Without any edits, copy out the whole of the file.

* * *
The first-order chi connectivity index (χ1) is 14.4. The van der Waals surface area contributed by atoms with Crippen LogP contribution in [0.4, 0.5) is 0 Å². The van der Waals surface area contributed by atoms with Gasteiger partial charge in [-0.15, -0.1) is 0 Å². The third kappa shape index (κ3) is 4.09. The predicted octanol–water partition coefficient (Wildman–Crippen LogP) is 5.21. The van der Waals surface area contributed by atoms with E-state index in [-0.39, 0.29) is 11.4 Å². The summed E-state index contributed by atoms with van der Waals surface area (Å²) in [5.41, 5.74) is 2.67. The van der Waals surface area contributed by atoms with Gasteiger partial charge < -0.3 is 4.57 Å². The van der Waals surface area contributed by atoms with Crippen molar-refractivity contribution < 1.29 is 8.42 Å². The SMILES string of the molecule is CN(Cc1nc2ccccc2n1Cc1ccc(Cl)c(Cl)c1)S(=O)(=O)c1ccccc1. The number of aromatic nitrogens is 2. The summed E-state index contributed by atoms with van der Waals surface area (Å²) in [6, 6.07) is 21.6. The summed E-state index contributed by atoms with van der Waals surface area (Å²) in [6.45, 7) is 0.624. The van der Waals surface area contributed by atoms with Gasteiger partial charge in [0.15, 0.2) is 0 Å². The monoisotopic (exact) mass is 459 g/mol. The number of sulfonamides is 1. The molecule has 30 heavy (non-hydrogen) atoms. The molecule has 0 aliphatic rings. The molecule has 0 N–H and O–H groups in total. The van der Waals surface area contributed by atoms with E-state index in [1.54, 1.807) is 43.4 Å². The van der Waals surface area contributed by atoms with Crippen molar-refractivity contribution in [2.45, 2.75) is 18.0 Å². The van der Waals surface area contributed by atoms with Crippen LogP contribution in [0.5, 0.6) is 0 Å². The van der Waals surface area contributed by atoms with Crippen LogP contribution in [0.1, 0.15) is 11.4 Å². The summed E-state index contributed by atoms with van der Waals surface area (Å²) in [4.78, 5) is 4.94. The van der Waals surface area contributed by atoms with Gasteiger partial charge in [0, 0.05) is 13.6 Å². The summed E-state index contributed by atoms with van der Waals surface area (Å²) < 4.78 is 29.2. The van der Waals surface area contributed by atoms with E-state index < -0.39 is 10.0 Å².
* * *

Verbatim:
The first-order chi connectivity index (χ1) is 14.4. The van der Waals surface area contributed by atoms with Crippen LogP contribution in [0.4, 0.5) is 0 Å². The van der Waals surface area contributed by atoms with Gasteiger partial charge in [-0.15, -0.1) is 0 Å². The third kappa shape index (κ3) is 4.09. The predicted octanol–water partition coefficient (Wildman–Crippen LogP) is 5.21. The van der Waals surface area contributed by atoms with E-state index in [-0.39, 0.29) is 11.4 Å². The summed E-state index contributed by atoms with van der Waals surface area (Å²) in [5.41, 5.74) is 2.67. The van der Waals surface area contributed by atoms with Gasteiger partial charge < -0.3 is 4.57 Å². The van der Waals surface area contributed by atoms with Crippen molar-refractivity contribution < 1.29 is 8.42 Å². The SMILES string of the molecule is CN(Cc1nc2ccccc2n1Cc1ccc(Cl)c(Cl)c1)S(=O)(=O)c1ccccc1. The number of aromatic nitrogens is 2. The summed E-state index contributed by atoms with van der Waals surface area (Å²) in [6, 6.07) is 21.6. The summed E-state index contributed by atoms with van der Waals surface area (Å²) in [6.45, 7) is 0.624. The van der Waals surface area contributed by atoms with Gasteiger partial charge in [0.15, 0.2) is 0 Å². The monoisotopic (exact) mass is 459 g/mol. The number of sulfonamides is 1. The molecule has 30 heavy (non-hydrogen) atoms. The molecule has 0 aliphatic rings. The molecule has 0 N–H and O–H groups in total. The van der Waals surface area contributed by atoms with E-state index in [1.54, 1.807) is 43.4 Å². The van der Waals surface area contributed by atoms with Crippen molar-refractivity contribution in [2.45, 2.75) is 18.0 Å². The van der Waals surface area contributed by atoms with Crippen LogP contribution in [0.5, 0.6) is 0 Å². The van der Waals surface area contributed by atoms with Crippen LogP contribution in [0.1, 0.15) is 11.4 Å². The summed E-state index contributed by atoms with van der Waals surface area (Å²) in [4.78, 5) is 4.94. The van der Waals surface area contributed by atoms with Gasteiger partial charge in [0, 0.05) is 13.6 Å². The summed E-state index contributed by atoms with van der Waals surface area (Å²) < 4.78 is 29.2. The van der Waals surface area contributed by atoms with E-state index < -0.39 is 10.0 Å².